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What to Consider when Migrating to a new CMS
Posted by James O'Connell on
When migrating your organisation’s information to a new Content Management System (CMS), there are many factors to take into account. There are also many pitfalls to avoid, such as technical issues and poor user interfaces. Many CMS may not be compatible with your organisation’s existing tools, databases and systems that you would like to integrate and continue using. On the other hand, many CMS systems will work perfectly fine, but may not offer the best fit for your organisation’s needs.
Before you can put a firm CMS migration plan in place for your organisation you will need to hold informal and more formal planning sessions, research will need to be undertaken and insights from all this will need to be constructed into well thought out proposals.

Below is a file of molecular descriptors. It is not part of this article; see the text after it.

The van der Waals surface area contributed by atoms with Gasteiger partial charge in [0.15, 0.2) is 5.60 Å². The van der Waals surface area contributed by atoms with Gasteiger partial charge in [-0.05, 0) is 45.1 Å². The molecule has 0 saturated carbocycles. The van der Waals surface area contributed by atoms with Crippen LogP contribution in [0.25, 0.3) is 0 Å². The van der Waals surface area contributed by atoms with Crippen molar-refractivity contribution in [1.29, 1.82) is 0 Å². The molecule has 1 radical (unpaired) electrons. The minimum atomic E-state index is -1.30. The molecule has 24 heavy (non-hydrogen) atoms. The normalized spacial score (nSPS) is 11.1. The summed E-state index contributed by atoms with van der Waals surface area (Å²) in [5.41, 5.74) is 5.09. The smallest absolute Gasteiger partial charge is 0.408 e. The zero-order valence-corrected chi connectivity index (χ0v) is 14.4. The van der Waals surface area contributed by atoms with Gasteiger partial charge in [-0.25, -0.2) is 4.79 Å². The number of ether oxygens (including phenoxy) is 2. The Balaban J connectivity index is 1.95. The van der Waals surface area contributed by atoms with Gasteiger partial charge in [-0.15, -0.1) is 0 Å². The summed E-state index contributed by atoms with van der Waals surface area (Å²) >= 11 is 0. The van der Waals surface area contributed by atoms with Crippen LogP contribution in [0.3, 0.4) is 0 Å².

To assist you and your organisation we have put together this article of important considerations to help you make an informed decision about migrating to a new CMS system.
The 3 Key Areas: Analysis, Audit, Strategy
The key instigator when it comes to a customer making the decision to purchase or to become a long-term, high-value regular client is the their user experience. The quality of your website and the information that it delivers is one of the most crucial factors that determine this and is where you want to gain an edge over your competitors.